What started as a normal 8-mile run for Samantha MacIntyre turned into a scary situation that many women are familiar with.
The Idaho runner, who documents her journey preparing for a half marathon on the TikTok account @sageandmaize, was filming a running vlog earlier this month when she said she noticed a man driving a red truck pass by her.
"The first time that he drove by me, he had his whole top half of his body out the window, looking back at me multiple times, and it kind of slowed down," MacIntyre told TODAY.
MacIntyre, 24, documented the entire experience in a TikTok, which now has more than 8.8 million views.
In the TikTok, she initially wasn't sure if she was just "being paranoid." But as the truck kept passing by her she became "really nervous," leading her to stop her run early.
"When I saw him drive by the second time doing the same thing, I just got this really bad gut feeling and I was like, something’s wrong," she told TODAY.
In the TikTok, MacIntyre explained she had to run by the truck to get back to her own car. "Alright I see the car parked up here, I do not feel good about this. I don't know what to do," she said.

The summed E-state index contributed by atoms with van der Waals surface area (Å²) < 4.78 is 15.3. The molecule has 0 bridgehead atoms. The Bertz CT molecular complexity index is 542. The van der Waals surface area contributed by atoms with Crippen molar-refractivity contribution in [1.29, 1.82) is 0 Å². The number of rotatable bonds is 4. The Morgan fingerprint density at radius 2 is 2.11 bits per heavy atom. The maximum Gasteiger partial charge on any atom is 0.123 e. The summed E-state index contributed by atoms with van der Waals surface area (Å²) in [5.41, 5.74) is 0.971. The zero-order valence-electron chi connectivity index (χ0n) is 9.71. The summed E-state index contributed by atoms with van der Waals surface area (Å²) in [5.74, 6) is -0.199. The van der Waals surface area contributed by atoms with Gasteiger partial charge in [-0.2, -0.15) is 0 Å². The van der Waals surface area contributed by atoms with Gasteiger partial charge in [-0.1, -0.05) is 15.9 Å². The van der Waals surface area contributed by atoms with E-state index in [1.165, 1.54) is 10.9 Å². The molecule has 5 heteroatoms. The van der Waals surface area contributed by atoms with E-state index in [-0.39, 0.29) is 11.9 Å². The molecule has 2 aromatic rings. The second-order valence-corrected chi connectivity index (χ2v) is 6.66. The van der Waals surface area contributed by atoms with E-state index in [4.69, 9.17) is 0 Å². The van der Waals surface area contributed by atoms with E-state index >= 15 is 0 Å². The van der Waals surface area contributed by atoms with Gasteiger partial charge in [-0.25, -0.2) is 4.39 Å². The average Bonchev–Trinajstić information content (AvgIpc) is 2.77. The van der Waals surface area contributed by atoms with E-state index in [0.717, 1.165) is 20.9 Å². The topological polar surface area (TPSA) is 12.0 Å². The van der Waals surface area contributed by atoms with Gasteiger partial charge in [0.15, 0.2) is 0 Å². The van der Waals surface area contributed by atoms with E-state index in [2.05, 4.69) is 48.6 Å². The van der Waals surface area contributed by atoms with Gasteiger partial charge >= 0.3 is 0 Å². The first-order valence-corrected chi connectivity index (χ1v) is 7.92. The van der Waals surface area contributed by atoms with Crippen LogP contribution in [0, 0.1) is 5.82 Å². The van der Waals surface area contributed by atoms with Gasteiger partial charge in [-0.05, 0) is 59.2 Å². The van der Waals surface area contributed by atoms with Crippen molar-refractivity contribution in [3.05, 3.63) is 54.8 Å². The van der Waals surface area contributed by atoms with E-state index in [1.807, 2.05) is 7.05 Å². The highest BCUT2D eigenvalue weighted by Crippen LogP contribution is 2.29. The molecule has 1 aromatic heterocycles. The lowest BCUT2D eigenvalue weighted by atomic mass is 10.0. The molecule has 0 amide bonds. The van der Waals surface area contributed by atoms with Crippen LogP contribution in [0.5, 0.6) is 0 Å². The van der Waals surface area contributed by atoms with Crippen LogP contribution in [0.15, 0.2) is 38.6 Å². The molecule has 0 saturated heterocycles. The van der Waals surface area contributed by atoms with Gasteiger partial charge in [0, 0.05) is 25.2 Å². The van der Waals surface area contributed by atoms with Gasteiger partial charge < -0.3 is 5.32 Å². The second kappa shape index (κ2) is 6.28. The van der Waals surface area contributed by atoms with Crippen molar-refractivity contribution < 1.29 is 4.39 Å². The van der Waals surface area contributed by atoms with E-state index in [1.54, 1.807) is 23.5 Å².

"It's just one of those things where it's like, you don't think it's going to happen to you, until it happens to you," she continued. "I don't want to risk anything — I gotta have my parents come pick me up."
MacIntyre called her parents and the police, and ran to a nearby house for safety. The police department confirmed to TODAY they found the man in question, but no charges were filed.
MacIntyre's TikTok comes weeks after 34-year-old Eliza Fletcher was abducted and killed while on her regular morning jog in Memphis, Tennessee earlier this month.
"It really spooked me because as a fellow runner, I’m like oh my gosh, this could possibly happen to me," she said of Fletcher's death.
The runner said she now runs with an alarm, mace and a whistle, and that she didn't let the experience stop her from running her first half marathon.
"It was a really big accomplishment that I even got myself to do that half marathon because I really thought that I might not ever run again," MacIntyre said.
MacIntyre added she will now stick to indoor tracks, and if she does take up outdoor running again, she'll be carrying protection with her.